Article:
Annihilation by a hostile space-colonizing robot race
Not a phrase that appears very often in scientific papers, but it does appear in this paper by Max Tegmark and Nick Bostrom based on a short article published in Nature in which the authors ask "How unlikely is a doomsday catastrophe?". There are many ways to destroy the human race, but getting rid of the entire planet Earth takes a bit more effort. Still, there are some ways it could be done, some of which are mentioned in this article.
The threat from asteroids has been known about for a long time and (despite the odd scare story) nothing that is an imminent threat has been found. This doesn't mean there aren't any asteroids that will wipe us out any time soon, just that we haven't found them yet. There's a lot of stuff up there and very few telescopes looking for them.
There is also climate change, a topic that is also in the media a lot just now. Like a collision with an asteroid, this would just wipe out life on the planet rather than destroying the planet itself. Some species may survive even a major climate alteration but the Earth would be very different to how we know it today. There is still debate over whether mankind is to blame for the changes we see in the climate. No doubt we are having some effect, but we know Earth's climate changes over time anyway. How much of it is due to us, and can we do anything about it, assuming we can get everyone to agree.
There are ways that humans could destroy their own planet as well. When the Relativistic Heavy Ion Collider (RHIC), a particle accelerator used to smash particles together at the Brookhaven National Laboratory, first began operations there were reports in the media that the collisions could create black holes that would destroy the Earth and possibly the entire observable universe! Back in March there were reports that they had created a black hole, but what they actually created was a singularity, mathematically similar but without the capability to accrete matter and devour the Earth.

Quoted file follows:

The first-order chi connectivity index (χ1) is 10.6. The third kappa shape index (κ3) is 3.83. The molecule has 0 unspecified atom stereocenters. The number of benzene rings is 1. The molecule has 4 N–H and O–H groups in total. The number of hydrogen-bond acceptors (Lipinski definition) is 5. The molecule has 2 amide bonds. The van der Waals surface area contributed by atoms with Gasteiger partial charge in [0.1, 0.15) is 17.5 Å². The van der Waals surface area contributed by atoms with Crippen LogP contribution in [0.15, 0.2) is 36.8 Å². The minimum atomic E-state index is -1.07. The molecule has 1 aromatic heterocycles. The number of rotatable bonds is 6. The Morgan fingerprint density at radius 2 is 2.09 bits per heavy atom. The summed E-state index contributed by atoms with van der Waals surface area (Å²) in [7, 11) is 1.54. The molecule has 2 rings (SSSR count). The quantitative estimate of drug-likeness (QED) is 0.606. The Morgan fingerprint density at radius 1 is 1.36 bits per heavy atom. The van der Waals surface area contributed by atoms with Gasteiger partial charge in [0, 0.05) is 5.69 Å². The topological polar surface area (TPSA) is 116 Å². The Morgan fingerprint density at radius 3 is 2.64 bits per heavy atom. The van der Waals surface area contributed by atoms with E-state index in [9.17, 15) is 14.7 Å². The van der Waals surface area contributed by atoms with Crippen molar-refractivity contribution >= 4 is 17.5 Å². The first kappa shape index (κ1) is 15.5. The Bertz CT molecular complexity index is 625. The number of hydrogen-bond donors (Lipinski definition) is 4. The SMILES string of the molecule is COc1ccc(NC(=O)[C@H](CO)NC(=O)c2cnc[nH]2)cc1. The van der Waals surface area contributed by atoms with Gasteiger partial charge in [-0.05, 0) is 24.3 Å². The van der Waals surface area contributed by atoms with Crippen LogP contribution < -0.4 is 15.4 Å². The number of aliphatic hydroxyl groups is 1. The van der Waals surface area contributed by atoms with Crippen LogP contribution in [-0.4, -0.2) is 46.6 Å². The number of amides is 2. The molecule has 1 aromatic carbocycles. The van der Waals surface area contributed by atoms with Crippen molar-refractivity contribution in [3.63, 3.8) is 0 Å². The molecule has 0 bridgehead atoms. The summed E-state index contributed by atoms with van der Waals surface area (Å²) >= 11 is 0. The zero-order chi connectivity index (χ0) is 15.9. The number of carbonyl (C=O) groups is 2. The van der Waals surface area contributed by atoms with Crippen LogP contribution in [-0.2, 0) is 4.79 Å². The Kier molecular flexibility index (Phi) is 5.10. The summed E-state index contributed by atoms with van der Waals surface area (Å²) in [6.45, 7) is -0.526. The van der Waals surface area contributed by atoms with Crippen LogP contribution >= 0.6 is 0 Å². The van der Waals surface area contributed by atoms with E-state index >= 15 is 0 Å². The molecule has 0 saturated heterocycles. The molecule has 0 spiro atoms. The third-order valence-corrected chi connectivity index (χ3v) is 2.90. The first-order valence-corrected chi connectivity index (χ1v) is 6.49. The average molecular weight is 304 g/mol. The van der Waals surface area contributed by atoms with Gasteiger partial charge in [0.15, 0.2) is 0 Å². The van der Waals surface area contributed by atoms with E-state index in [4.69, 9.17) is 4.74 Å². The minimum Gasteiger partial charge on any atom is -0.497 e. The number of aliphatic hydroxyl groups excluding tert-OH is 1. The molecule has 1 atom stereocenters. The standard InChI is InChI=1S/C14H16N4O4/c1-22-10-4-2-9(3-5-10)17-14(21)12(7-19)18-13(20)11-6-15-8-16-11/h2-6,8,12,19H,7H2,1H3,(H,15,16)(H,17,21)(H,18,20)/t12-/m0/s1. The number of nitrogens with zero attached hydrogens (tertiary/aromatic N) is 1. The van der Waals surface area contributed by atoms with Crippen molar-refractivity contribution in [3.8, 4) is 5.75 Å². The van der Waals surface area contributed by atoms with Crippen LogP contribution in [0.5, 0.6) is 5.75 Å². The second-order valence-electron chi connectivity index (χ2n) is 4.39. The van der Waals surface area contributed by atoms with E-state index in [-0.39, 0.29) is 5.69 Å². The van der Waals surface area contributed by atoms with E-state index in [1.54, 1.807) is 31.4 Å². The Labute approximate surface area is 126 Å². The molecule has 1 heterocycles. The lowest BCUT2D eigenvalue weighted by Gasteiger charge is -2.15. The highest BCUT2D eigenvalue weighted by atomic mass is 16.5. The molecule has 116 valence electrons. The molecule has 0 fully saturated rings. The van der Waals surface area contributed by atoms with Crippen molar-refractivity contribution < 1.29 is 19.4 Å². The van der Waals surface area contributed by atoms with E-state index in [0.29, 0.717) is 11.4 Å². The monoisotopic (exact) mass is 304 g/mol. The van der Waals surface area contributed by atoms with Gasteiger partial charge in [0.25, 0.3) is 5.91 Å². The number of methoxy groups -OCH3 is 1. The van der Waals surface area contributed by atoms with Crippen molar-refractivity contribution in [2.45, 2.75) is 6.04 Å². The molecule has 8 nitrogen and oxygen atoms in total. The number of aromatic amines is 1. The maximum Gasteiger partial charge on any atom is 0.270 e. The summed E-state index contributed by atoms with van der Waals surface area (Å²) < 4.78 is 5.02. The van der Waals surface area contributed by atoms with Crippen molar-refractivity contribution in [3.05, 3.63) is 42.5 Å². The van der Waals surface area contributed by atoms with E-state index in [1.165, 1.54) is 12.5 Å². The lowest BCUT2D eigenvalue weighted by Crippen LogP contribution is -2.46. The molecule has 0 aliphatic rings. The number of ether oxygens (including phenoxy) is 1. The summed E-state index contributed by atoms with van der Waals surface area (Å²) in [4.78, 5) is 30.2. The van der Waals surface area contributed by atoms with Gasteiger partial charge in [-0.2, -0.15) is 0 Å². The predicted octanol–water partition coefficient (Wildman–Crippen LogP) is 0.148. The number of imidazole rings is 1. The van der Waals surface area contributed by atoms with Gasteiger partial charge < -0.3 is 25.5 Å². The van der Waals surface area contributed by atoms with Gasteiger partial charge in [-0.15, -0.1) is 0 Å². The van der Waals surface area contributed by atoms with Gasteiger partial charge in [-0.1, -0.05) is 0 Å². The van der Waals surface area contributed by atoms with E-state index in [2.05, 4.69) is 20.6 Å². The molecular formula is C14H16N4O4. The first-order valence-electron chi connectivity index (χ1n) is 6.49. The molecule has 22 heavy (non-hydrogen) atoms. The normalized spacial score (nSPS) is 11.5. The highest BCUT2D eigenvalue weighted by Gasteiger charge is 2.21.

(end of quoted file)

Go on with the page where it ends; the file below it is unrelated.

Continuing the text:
What Max Tegmark and Nick Bostom have done is calculate an unbiased estimate for the frequency of doomsday scenarios, those involving things outside the control of the human race such as a nearby supernova, a black hole created naturally, or invasion by a race of hostile robots. You might assume that since life on this planet has lasted so long the time between such events would be large. This would be biased though, because we have to be here to make the observation, a version of the good old anthropic principle. They point out that the frequency of these events may really be quite high, and that we have just been very lucky up until now. They conclude that the probability of a catastrophic event caused by an external event is one every billion years, and that the yearly risk from man-made accelerators is about one in a thousand billion. Very reassuring.